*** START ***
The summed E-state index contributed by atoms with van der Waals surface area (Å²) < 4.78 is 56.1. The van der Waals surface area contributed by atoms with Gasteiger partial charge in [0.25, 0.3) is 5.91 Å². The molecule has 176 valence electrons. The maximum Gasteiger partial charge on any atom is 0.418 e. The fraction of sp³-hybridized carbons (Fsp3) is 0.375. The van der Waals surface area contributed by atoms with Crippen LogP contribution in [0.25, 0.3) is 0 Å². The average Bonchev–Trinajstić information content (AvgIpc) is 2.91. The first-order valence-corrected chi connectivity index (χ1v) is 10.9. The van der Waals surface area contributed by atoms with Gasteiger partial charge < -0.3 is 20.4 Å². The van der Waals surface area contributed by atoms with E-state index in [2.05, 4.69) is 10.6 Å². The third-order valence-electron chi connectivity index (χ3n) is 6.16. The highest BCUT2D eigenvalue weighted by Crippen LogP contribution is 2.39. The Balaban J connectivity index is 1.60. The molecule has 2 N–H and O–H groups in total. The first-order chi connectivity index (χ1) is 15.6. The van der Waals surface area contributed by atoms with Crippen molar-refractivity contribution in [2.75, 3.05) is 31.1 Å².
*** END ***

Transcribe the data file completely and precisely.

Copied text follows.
The summed E-state index contributed by atoms with van der Waals surface area (Å²) < 4.78 is 56.1. The van der Waals surface area contributed by atoms with Gasteiger partial charge in [0.25, 0.3) is 5.91 Å². The molecule has 176 valence electrons. The maximum Gasteiger partial charge on any atom is 0.418 e. The fraction of sp³-hybridized carbons (Fsp3) is 0.375. The van der Waals surface area contributed by atoms with Crippen LogP contribution in [0.25, 0.3) is 0 Å². The average Bonchev–Trinajstić information content (AvgIpc) is 2.91. The first-order valence-corrected chi connectivity index (χ1v) is 10.9. The van der Waals surface area contributed by atoms with Gasteiger partial charge < -0.3 is 20.4 Å². The van der Waals surface area contributed by atoms with E-state index in [2.05, 4.69) is 10.6 Å². The third-order valence-electron chi connectivity index (χ3n) is 6.16. The highest BCUT2D eigenvalue weighted by Crippen LogP contribution is 2.39. The Balaban J connectivity index is 1.60. The molecule has 2 N–H and O–H groups in total. The first-order chi connectivity index (χ1) is 15.6. The van der Waals surface area contributed by atoms with Crippen molar-refractivity contribution in [2.75, 3.05) is 31.1 Å².